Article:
Here’s the challenge for me.

I’ll latch onto a concept–water and power are my latest–and wonder (to myself until now),  is there enough to go around? Is this zero-sum or nonzero-sum?  (Water, by the way, worldwide, is definitely zero-sum; there is simply not enough. Power, on the other hand, is–at least in the way I want to look at power–a nonzero-sum; the more power you have over what you ought to control (yourself), the better off I am: your power does not diminish mine. I am, however, open to other points of view.)

 

How about you? Are you living in an apple pie or a candle world? 

 

12 Responses

  1. Merril Smith
    | Reply

    Like you, I live in both worlds. We have a president who definitely wants the whole pie, in every way for himself–and all the power, too. But yes, there is always enough love to go around, there is always enough kindness, etc.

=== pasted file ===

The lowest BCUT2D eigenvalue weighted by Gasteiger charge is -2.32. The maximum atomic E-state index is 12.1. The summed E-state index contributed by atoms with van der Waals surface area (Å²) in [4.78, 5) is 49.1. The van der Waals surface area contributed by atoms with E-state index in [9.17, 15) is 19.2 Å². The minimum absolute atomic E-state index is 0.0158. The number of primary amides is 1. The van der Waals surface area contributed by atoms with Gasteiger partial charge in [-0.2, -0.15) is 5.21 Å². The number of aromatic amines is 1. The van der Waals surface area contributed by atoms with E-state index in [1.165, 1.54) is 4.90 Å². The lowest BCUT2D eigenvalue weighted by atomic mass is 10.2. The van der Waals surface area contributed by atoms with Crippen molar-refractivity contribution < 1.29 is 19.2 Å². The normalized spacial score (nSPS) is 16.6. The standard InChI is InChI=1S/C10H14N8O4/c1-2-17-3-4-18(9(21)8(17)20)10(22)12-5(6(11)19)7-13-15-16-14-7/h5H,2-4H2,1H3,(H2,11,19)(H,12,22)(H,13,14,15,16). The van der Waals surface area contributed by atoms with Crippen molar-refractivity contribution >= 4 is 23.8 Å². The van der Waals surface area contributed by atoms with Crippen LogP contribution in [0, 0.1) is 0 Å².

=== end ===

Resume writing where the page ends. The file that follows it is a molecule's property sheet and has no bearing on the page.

Congratulations to your granddaughter on her soccer prowess.
    Merril Smith recently posted…Hope: QuadrilleMy Profile

    • Janet Givens
      | Reply

      Thanks for starting us off Merril. This post focused for a time on Power as nonzero-sum, in a world where that seems so foreign. But I just plain got tired of the politics of it. I’d like to have spent a few months tinkering with it. Alas.

  2. Marian Beaman
    | Reply

    Your metaphors are choice, Janet. And I choose the candle world, living as I do under the roof of hope, not despair.

    I also live in a soccer world, attending my grandson’s games when I can. Now nearly 14, he’s been playing soccer since he was five and has trophies to prove it. Interestingly, in the early years no one talked about scores. Kids played for the fun of it and to gain skill. Now coaches keep score, probably with serious intent, thinking they are preparing players for the “real world.”

    Grandparents like you (and me) can show the next generation how candles light the world. Provocative post!